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were protected. In Committee or on Report or both, we shall table amendments specifically to introduce such additional safeguards.

However, I cannot describe that part of the Bill as dealing with the release of previous convictions because, to my astonishment—that is an accurate description—when we saw the Bill we discovered that it does not deal with the release of previous convictions alone. For example, if I understand it correctly, it deals with the release to juries of previous acquittals. I have to say that that fair takes the breath away. I cannot understand for the life of me how a jury can be expected to start with the presumption of innocence if it is open to the prosecution to bring forward a general character assassination based on innuendo and previous acquittal, tending, in the words of the Bill, to show a disposition on the part of the defendant towards criminality.

Alas, I think that I understand entirely the logic behind the proposals in that part of the Bill. Lord Falconer, who is one of the Home Secretary's close colleagues, will handle the Bill in the Lords. He is a distinguished jurist—one of Britain's most distinguished—and he comes from a long tradition of civil litigation. I believe that he starts with the idea that, in the words of Lord Justice Auld, with which I agree, justice is not a game. However, I believe that he also starts with the view that if justice is not a game it should, fundamentally, be a judgment on the balance of probabilities. That is an appropriate test when two people are arguing about how to allocate moneys between them, but it is wholly inappropriate to the question of depriving citizens of their liberties, perhaps for a long time.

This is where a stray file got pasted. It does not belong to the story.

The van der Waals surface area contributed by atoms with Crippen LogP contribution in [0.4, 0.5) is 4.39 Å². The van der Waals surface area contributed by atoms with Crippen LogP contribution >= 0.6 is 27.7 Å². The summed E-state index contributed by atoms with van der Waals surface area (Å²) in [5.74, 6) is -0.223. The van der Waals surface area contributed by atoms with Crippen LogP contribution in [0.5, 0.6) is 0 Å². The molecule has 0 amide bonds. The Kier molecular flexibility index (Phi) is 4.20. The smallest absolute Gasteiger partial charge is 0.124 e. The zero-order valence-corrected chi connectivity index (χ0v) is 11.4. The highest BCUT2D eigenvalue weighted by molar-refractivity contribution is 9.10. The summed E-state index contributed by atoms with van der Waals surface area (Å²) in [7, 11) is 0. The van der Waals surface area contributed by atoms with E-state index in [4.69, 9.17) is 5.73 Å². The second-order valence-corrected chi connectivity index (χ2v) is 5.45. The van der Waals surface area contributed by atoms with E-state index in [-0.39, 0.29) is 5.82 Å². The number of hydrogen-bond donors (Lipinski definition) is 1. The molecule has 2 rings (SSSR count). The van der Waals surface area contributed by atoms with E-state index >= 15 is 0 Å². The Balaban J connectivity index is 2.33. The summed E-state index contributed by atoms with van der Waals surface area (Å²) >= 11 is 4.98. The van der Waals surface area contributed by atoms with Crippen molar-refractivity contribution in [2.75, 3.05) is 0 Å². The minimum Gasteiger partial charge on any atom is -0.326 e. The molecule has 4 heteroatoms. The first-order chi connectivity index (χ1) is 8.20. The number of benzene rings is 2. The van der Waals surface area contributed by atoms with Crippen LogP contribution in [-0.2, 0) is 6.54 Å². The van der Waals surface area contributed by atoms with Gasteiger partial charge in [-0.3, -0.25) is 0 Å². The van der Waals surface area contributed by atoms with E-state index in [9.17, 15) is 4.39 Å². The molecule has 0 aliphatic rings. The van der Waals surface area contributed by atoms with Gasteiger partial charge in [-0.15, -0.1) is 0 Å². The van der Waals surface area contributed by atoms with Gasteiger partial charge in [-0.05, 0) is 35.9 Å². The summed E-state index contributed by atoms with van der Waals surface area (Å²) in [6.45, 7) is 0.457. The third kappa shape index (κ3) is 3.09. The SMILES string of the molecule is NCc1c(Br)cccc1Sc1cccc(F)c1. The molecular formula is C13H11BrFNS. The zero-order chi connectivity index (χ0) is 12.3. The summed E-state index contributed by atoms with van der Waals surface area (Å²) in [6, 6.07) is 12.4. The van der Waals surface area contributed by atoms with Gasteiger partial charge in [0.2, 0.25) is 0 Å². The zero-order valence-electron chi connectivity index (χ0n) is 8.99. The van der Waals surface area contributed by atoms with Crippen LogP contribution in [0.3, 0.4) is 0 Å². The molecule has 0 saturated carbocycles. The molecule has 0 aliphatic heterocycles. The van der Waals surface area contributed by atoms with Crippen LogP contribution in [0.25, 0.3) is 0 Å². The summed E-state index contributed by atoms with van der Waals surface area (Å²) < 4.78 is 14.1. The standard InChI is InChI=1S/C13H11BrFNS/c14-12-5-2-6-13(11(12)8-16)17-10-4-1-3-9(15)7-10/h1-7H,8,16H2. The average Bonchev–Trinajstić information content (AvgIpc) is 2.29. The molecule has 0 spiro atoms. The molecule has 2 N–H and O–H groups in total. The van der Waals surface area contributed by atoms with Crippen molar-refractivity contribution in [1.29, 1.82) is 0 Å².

I am devoted to the principle that we should eliminate from the list of factors that can be brought before a jury in any circumstances all those that have not been the subject of proof beyond reasonable doubt in a prior court. Having eliminated all other items, we would need additional safeguards that explicitly referred to the presumption of innocence and proof beyond reasonable doubt. Even then, if that position were achieved, I would, with a heavy heart, ask my hon. Friends to vote for such amended proposals. I would fear them even so, although I see the strength of the argument that at present there are inhibitions on trial judges that may need to be reduced to some degree.

I apologise to you, Madam Deputy Speaker, and to the House, for having gone on so long, but I want two minutes to add one more point.

Mr. Llwyd: The right hon. Gentleman knows, of course, that there is a right to introduce similar-fact evidence in certain circumstances, but is it not strange that the one category, or qualifying term, with regard to introducing bad character is that

I am sure that the right hon. Gentleman will forgive me for saying so, but I have prosecuted many cases, and one of the prosecutor's jobs is to explain the case to the court and the jury. Frankly, if prosecutors cannot do so without denigrating the defendant's character, they should jolly well give up the Bar.